Espinosa v. Beverly Hospital

Decision Date17 November 1952
Citation114 Cal.App.2d 232,249 P.2d 843
CourtCalifornia Court of Appeals Court of Appeals
PartiesESPINOSA et al. v. BEVERLY HOSPITAL et al. Civ. 18978.

Hahn, Ross & Saunders, and Albert Wm. Thomas, Los Angeles, for appellants.

DeForrest Home, Los Angeles, for respondents.

MOORE, Presiding Justice.

Appellant Isabel Espinosa entered respondent hospital under contract to receive obstetric care and services at the birth of her baby. On the third day thereafter respondents delivered to Isabel an infant purporting to be her own. Appellants took such child to their home and cared for it until their discovery that it was the offspring of others. On making known their grievance to respondents, the latter delivered to appellants another child which they asserted was the progeny of appellants.

This action was instituted to recover $50,000 damages allegedly resulting from respondents' negligence in causing 'profound shock to their nervous systems; that they sustained great physical and mental suffering and were made sick, sore and lame.' The jury having returned a verdict in favor of respondents, appellants now seek a reversal of the judgment entered thereon.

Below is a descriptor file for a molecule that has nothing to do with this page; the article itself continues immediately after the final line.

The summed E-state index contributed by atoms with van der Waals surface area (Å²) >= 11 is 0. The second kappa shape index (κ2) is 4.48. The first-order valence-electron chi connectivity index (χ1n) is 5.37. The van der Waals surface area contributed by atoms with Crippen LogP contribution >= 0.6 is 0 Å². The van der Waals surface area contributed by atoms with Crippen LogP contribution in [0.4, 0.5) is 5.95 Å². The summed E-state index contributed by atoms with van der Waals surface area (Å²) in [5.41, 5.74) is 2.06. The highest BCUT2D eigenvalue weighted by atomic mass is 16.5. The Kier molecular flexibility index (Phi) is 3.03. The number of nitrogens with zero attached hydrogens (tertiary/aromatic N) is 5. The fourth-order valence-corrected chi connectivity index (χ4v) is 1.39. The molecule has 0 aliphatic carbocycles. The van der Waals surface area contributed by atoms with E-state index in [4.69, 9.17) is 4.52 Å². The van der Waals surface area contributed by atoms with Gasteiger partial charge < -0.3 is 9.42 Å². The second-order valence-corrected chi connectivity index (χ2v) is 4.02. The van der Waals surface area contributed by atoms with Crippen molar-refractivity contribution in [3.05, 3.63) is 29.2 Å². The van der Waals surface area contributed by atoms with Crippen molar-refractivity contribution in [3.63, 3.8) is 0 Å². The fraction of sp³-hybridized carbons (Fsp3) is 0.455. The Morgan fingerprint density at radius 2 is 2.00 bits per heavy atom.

The Espinosas' demand is based primarily upon the court's having given the following instruction:

'You are instructed that mental suffering alone will not support an action for damages of this kind. Therefore, if you find that the only injury suffered by plaintiff was mental suffering, then your verdict must be for the defendants and against plaintiffs.

'Unless you find that plaintiffs suffered actual physical injury as the proximate result of defendants' negligence, they cannot recover in this case because fright or mental suffering alone will not sustain a recovery for plaintiffs.'